Gail Tverberg Blog | Supplemental Energy Puts Humans In Charge | Talkmarkets
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Gail Tverberg is a researcher on subjects related to energy and the economy. Her background is as actuary, who did financial modeling for insurance companies, so she brings a different perspective to the question of how limits of a finite world affect the economy.

Supplemental Energy Puts Humans In Charge

Date: Thursday, August 2, 2018 4:01 PM EDT

Energy is a subject that is greatly misunderstood. Its role in our lives is truly amazing. We humans are able to live and move because of the energy that we get from food. We count this energy in calories.

Green plants are also energy dependent. In photosynthesis, plants use energy from the sun to convert carbon dioxide and water into the glucose that they need to grow.

Ecosystems are energy dependent as well. The ecologist Howard T. Odum in Environment, Power, and Society explains that ecosystems self-organize in a way that maximizes the useful energy obtained by the group of plants and animals.

Economies created by humans are in some respects very similar to ecosystems. They, too, self-organize and seem to be energy dependent. The big difference is that over one million years ago, pre-humans learned to control fire. As a result, they were able to burn biomass and indirectly add the energy this provided to the food energy that they otherwise had available. The energy from burning biomass was an early form of supplemental energy. How important was this change?

How Humans Gained Dominion Over Other Animals

James C. Scott, in Against the Grain, explains that being able to burn biomass was sufficient to turn around who was in charge: pre-humans or large animals. In one cave in South Africa, he indicates that a lower layer of remains found in the cave did not show any carbon deposits, and hence were created before pre-humans occupying the cave gained control of fire. In this layer, skeletons of big cats were found, along with scattered gnawed bones of pre-humans.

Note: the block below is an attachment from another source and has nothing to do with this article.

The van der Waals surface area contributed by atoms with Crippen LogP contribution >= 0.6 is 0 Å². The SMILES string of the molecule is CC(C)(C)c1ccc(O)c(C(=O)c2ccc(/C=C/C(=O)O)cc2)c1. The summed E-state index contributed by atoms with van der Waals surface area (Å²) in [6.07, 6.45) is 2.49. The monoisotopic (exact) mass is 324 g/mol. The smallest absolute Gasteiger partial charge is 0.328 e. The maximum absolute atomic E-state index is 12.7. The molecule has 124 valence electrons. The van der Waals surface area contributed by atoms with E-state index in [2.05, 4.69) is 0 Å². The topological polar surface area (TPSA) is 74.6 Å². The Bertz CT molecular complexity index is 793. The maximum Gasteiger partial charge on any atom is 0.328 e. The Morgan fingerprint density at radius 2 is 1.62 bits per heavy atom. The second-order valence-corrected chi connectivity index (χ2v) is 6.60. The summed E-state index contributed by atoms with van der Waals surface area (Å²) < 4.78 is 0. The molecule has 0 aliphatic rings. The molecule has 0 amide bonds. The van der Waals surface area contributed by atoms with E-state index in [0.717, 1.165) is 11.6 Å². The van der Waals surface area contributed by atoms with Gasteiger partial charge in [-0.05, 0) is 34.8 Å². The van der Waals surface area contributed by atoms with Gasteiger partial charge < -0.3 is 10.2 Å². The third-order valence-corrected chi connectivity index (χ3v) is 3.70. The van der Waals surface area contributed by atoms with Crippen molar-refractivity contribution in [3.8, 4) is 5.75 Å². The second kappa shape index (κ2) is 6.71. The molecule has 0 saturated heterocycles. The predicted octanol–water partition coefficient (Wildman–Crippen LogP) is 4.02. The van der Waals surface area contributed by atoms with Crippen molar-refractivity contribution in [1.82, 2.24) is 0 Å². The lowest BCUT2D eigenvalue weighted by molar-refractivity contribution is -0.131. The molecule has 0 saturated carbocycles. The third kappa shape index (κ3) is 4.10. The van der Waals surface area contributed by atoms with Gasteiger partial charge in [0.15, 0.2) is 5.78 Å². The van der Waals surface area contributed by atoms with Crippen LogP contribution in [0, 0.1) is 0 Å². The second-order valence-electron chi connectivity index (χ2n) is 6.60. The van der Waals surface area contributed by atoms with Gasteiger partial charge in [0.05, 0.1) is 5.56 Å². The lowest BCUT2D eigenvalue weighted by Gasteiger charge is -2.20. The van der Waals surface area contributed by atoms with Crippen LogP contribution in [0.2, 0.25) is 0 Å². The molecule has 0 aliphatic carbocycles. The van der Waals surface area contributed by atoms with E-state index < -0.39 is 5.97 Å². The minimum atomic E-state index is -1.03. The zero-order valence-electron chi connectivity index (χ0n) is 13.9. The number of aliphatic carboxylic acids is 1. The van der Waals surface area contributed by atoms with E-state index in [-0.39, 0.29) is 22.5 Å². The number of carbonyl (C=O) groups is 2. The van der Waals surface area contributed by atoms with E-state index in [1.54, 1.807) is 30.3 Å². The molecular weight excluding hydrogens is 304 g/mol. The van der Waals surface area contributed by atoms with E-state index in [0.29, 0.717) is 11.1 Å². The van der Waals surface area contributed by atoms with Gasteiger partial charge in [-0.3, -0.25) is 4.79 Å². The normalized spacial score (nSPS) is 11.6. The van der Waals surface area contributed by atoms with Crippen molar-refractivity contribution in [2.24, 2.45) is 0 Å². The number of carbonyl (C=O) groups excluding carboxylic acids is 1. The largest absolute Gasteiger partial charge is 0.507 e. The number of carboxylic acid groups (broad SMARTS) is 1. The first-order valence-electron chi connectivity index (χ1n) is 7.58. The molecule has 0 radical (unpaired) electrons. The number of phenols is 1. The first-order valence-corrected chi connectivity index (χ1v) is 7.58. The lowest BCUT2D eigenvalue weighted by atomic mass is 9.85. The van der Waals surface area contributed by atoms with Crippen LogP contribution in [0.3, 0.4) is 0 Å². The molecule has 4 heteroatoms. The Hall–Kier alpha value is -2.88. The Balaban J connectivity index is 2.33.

In a higher layer, carbon deposits were found. In this layer, pre-humans were clearly in charge. Their skeletons were much more intact, and the bones of big cats were scattered about and showed signs of gnawing. Who was in charge had changed.

There is other evidence of human domination becoming possible with the controlled use of fire. Studies show a dramatic drop in numbers of large mammals not long after settlement by humans in several areas outside Africa. (Jeremy Lent, The Patterning Instinct, based on P. S. Martin’s “Prehistoric overkill: A global model” in Quaternary Extinctions: A Prehistoric Revolution.)

In recent times, humans have added fossil fuel energy, hydroelectric energy and nuclear energy to their “toolbox.” All of these energy sources have allowed humans to stay in charge.

Whether humans’ control of energy is good or bad depends on a person’s point of view. Without humans being in charge, the human population would likely be similar in size to that of the populations of chimps or gorillas–in other words, tiny in comparison to today’s human population. Furthermore, humans would be located only in the warmer parts of the world. As we will see in the next section, humans would not have evolved in the direction they did. Instead, they would have continued with only the abilities they had as pre-humans. They would have continued living in the wild, eating raw food and spending half of the day chewing it.

How the Controlled Burning of Biomass Produced Amazing Results 

Pre-humans learned to control the burning of sticks and other biomass over one million years ago. This new-found ability helped our ancestors in many ways:

(1) Pre-humans could cook part of their food. (Richard Wrangham, Catching Fire: How Cooking Made Us Human) The ability to cook food increased the variety of food that could be eaten because some foods need to be cooked to be edible. Chewing time could be greatly reduced (Chris Organ et al.), leaving more time for tool making. Moreover, cooking allowed nutrients in food to be better absorbed.

(2) Less of the energy from food was needed for the maintenance of large teeth, jaws, and guts. Instead, more energy could go into building a larger brain. In this way, our ancestors could outsmart their predators, instead of depending on their muscles and teeth.

(3) Pre-humans could use fire as a tool to burn down unwanted trees and bush, making it  easier to capture prey and encouraging new plant growth of a type more suitable as human food. Also, the fire itself could be used to frighten predators.

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